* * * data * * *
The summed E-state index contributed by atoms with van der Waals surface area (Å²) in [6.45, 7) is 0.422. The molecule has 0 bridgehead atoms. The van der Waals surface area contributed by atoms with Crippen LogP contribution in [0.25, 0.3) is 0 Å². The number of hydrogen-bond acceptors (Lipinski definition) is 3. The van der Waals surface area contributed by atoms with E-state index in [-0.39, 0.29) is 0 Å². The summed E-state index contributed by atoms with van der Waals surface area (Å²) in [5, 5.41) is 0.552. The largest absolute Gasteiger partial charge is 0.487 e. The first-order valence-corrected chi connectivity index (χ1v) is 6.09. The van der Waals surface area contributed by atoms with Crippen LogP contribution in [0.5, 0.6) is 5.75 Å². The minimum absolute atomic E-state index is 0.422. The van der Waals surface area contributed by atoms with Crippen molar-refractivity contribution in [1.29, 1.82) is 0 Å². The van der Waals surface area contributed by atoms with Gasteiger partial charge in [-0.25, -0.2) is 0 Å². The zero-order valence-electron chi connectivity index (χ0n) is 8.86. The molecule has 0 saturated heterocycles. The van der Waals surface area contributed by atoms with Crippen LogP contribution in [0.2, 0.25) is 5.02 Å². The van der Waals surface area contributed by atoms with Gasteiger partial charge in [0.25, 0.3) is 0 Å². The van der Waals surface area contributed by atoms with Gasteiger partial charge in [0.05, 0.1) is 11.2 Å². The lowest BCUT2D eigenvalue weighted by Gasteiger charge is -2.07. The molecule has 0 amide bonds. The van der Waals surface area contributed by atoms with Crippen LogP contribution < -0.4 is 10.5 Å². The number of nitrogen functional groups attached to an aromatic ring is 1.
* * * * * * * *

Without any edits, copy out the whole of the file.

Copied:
The summed E-state index contributed by atoms with van der Waals surface area (Å²) in [6.45, 7) is 0.422. The molecule has 0 bridgehead atoms. The van der Waals surface area contributed by atoms with Crippen LogP contribution in [0.25, 0.3) is 0 Å². The number of hydrogen-bond acceptors (Lipinski definition) is 3. The van der Waals surface area contributed by atoms with E-state index in [-0.39, 0.29) is 0 Å². The summed E-state index contributed by atoms with van der Waals surface area (Å²) in [5, 5.41) is 0.552. The largest absolute Gasteiger partial charge is 0.487 e. The first-order valence-corrected chi connectivity index (χ1v) is 6.09. The van der Waals surface area contributed by atoms with Crippen LogP contribution in [0.5, 0.6) is 5.75 Å². The minimum absolute atomic E-state index is 0.422. The van der Waals surface area contributed by atoms with Crippen molar-refractivity contribution in [1.29, 1.82) is 0 Å². The van der Waals surface area contributed by atoms with Gasteiger partial charge in [-0.25, -0.2) is 0 Å². The zero-order valence-electron chi connectivity index (χ0n) is 8.86. The molecule has 0 saturated heterocycles. The van der Waals surface area contributed by atoms with Crippen LogP contribution in [0.2, 0.25) is 5.02 Å². The van der Waals surface area contributed by atoms with Gasteiger partial charge in [0.25, 0.3) is 0 Å². The van der Waals surface area contributed by atoms with Gasteiger partial charge in [0.05, 0.1) is 11.2 Å². The lowest BCUT2D eigenvalue weighted by Gasteiger charge is -2.07. The molecule has 0 amide bonds. The van der Waals surface area contributed by atoms with Crippen LogP contribution < -0.4 is 10.5 Å². The number of nitrogen functional groups attached to an aromatic ring is 1.